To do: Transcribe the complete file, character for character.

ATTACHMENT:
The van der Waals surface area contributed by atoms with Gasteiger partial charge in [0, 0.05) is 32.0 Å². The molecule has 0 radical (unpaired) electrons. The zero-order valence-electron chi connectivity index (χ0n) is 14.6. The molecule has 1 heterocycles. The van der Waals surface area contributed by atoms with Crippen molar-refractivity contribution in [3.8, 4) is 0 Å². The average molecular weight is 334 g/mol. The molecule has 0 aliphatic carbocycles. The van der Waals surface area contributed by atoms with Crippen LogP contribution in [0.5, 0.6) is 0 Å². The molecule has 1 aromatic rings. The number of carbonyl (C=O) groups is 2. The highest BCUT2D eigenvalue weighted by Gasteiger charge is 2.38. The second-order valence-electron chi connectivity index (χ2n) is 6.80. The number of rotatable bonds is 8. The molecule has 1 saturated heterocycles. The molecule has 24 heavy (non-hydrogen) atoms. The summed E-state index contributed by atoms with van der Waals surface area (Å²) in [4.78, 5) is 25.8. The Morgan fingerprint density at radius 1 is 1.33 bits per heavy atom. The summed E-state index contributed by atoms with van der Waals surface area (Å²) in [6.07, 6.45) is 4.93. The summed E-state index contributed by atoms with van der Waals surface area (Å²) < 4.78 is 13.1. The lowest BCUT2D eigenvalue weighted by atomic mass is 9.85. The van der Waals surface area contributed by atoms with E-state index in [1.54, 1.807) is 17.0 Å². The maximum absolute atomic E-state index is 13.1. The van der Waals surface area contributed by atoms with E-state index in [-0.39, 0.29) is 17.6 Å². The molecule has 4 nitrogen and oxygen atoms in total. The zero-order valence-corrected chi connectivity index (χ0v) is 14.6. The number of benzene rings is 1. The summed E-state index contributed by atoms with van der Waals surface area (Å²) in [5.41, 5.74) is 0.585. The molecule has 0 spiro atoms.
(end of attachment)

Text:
The van der Waals surface area contributed by atoms with Gasteiger partial charge in [0, 0.05) is 32.0 Å². The molecule has 0 radical (unpaired) electrons. The zero-order valence-electron chi connectivity index (χ0n) is 14.6. The molecule has 1 heterocycles. The van der Waals surface area contributed by atoms with Crippen molar-refractivity contribution in [3.8, 4) is 0 Å². The average molecular weight is 334 g/mol. The molecule has 0 aliphatic carbocycles. The van der Waals surface area contributed by atoms with Crippen LogP contribution in [0.5, 0.6) is 0 Å². The molecule has 1 aromatic rings. The number of carbonyl (C=O) groups is 2. The highest BCUT2D eigenvalue weighted by Gasteiger charge is 2.38. The second-order valence-electron chi connectivity index (χ2n) is 6.80. The number of rotatable bonds is 8. The molecule has 1 saturated heterocycles. The molecule has 24 heavy (non-hydrogen) atoms. The summed E-state index contributed by atoms with van der Waals surface area (Å²) in [4.78, 5) is 25.8. The Morgan fingerprint density at radius 1 is 1.33 bits per heavy atom. The summed E-state index contributed by atoms with van der Waals surface area (Å²) in [6.07, 6.45) is 4.93. The summed E-state index contributed by atoms with van der Waals surface area (Å²) < 4.78 is 13.1. The lowest BCUT2D eigenvalue weighted by atomic mass is 9.85. The van der Waals surface area contributed by atoms with E-state index in [1.54, 1.807) is 17.0 Å². The maximum absolute atomic E-state index is 13.1. The van der Waals surface area contributed by atoms with E-state index in [-0.39, 0.29) is 17.6 Å². The molecule has 4 nitrogen and oxygen atoms in total. The zero-order valence-corrected chi connectivity index (χ0v) is 14.6. The number of benzene rings is 1. The summed E-state index contributed by atoms with van der Waals surface area (Å²) in [5.41, 5.74) is 0.585. The molecule has 0 spiro atoms.